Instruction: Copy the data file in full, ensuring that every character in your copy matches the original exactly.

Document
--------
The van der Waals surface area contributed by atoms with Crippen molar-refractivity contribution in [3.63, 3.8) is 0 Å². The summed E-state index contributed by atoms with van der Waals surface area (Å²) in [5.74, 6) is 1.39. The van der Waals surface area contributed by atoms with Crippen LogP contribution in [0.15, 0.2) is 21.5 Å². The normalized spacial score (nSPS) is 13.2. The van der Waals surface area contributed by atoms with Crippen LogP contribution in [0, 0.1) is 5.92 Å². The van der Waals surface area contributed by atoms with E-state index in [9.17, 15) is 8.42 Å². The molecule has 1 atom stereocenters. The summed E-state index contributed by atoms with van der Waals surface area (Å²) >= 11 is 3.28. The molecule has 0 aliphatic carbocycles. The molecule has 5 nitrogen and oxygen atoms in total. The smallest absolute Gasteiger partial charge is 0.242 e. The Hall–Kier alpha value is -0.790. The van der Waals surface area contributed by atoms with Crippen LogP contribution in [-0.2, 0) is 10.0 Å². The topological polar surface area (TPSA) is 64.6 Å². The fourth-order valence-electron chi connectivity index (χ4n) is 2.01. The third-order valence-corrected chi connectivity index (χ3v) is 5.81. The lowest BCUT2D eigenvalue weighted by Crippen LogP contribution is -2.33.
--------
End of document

The van der Waals surface area contributed by atoms with Crippen molar-refractivity contribution in [3.63, 3.8) is 0 Å². The summed E-state index contributed by atoms with van der Waals surface area (Å²) in [5.74, 6) is 1.39. The van der Waals surface area contributed by atoms with Crippen LogP contribution in [0.15, 0.2) is 21.5 Å². The normalized spacial score (nSPS) is 13.2. The van der Waals surface area contributed by atoms with Crippen LogP contribution in [0, 0.1) is 5.92 Å². The van der Waals surface area contributed by atoms with E-state index in [9.17, 15) is 8.42 Å². The molecule has 1 atom stereocenters. The summed E-state index contributed by atoms with van der Waals surface area (Å²) >= 11 is 3.28. The molecule has 0 aliphatic carbocycles. The molecule has 5 nitrogen and oxygen atoms in total. The smallest absolute Gasteiger partial charge is 0.242 e. The Hall–Kier alpha value is -0.790. The van der Waals surface area contributed by atoms with Crippen LogP contribution in [-0.2, 0) is 10.0 Å². The topological polar surface area (TPSA) is 64.6 Å². The fourth-order valence-electron chi connectivity index (χ4n) is 2.01. The third-order valence-corrected chi connectivity index (χ3v) is 5.81. The lowest BCUT2D eigenvalue weighted by Crippen LogP contribution is -2.33.